Kenny’s Private Language Argument
Anthony Kenny also offers a non-verificationist interpretation of PI §258. Here is the crux of Kenny’s version of the private language argument.\
Suppose next that the private-language speaker says “By “S” I mean the sensation I named “S” in the past.” Since he no longer has the past sensation he must rely on memory: he must call up a memory-sample of S and compare it with his current sensation to see if the two are alike. But of course he must call up the right memory. Now is it possible that the wrong memory might come at this call? If not then “S” means whatever memory occurs to him in connection with “S”, and again whatever seems right is right. If so, then he does not really know what “S” means. It is no use his saying “Well, at least I believe that this is sensation S again”, for he cannot even believe that without knowing what “S” means.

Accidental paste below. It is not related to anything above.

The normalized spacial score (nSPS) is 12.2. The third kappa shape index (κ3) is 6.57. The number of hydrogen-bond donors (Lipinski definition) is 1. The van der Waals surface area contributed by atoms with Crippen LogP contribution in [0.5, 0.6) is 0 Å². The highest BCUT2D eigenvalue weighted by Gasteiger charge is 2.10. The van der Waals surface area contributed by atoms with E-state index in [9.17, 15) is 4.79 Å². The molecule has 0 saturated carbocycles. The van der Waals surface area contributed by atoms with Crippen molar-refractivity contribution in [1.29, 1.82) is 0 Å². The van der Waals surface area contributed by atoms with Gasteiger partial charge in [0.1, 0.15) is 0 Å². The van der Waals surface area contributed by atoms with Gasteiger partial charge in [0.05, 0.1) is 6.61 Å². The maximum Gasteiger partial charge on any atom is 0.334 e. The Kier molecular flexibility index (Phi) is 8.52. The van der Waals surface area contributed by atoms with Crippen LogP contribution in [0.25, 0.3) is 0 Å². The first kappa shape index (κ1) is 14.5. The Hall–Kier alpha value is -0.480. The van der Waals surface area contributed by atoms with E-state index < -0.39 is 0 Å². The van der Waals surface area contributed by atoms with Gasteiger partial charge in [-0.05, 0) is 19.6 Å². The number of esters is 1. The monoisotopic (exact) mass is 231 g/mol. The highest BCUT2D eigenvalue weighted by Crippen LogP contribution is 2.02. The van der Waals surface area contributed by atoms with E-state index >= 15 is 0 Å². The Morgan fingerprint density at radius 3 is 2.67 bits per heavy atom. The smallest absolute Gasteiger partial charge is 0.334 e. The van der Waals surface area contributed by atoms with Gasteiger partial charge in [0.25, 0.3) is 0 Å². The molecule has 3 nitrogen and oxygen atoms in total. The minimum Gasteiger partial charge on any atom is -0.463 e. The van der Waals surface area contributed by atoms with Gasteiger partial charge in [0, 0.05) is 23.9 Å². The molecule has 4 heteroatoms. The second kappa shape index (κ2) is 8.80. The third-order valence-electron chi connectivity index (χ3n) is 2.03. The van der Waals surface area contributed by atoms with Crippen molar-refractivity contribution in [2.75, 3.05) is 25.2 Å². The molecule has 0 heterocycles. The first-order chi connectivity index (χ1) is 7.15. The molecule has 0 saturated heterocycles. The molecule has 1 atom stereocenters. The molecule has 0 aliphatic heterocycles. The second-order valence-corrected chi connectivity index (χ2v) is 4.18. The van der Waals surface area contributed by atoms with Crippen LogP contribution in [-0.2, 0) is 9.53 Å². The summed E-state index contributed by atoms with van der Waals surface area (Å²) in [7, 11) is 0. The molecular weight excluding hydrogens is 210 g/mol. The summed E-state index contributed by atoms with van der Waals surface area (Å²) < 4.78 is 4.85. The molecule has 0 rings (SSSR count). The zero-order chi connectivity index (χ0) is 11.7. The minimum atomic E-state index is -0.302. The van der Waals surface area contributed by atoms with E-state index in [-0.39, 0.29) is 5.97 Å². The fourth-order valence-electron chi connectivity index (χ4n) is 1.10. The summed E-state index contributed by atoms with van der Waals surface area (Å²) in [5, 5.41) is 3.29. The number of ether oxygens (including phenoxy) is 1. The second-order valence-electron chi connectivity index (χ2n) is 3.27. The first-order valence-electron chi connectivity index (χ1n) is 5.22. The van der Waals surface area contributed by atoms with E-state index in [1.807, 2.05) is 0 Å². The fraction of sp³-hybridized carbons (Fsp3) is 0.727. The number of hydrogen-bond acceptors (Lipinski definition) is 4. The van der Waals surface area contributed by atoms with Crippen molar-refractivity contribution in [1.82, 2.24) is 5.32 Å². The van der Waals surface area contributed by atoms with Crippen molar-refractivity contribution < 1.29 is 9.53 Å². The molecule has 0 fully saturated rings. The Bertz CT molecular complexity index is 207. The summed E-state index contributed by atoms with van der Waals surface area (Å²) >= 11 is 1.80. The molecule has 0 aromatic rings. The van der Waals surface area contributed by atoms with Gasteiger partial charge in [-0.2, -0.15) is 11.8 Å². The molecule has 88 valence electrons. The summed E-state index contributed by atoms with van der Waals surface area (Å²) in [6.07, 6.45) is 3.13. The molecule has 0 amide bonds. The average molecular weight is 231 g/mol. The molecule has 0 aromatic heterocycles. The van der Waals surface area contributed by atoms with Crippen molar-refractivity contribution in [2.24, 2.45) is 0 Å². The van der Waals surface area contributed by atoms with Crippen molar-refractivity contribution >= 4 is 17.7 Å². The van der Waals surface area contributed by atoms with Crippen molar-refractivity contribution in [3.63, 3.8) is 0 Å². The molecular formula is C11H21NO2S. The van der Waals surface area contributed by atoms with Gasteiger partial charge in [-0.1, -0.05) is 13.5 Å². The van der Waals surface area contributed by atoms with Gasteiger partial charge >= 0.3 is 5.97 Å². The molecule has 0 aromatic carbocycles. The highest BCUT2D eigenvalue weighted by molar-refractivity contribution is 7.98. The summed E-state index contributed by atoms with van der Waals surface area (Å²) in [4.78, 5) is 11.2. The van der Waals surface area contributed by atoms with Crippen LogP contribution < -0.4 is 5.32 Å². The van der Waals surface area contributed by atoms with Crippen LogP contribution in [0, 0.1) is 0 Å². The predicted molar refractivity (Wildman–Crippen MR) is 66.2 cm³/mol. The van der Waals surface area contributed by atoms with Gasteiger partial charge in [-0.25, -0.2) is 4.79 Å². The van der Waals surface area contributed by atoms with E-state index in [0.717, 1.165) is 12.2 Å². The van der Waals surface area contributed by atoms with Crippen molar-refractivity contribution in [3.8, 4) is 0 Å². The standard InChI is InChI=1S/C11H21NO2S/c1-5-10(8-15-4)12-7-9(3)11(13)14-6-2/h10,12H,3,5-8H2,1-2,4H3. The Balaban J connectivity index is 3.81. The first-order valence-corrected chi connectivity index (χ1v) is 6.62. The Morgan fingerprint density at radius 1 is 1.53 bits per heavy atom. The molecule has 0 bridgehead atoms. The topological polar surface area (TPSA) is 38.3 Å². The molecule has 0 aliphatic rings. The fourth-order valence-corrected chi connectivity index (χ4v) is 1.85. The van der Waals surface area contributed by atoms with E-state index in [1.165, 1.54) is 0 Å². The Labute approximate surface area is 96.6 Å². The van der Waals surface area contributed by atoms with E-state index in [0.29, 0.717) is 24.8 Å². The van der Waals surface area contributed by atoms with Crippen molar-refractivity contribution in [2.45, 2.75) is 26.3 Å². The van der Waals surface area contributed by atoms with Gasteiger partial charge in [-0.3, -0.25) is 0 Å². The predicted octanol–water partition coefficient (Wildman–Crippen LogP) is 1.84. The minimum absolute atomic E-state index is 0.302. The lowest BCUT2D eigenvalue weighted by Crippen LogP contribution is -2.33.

Note that a key assumption made here is that if it is possible that the speaker might call up the wrong memory-sample of S, then “he does not really know what “S” means”. But this assumption is surely false. Again, compare the case of the prisoner. Is it possible that he might misremember what “!” means? Of course. Does that entail that he does not really know what “!” means? Of course not. For it is unlikely that he will misremember: his memory is fairly reliable. As a reliable, though of course not infallible, user of “!” the prisoner surely can be said to know what “S” means. But then why shouldn’t the private linguist also be a reliable user of “S”? No reason is has been given.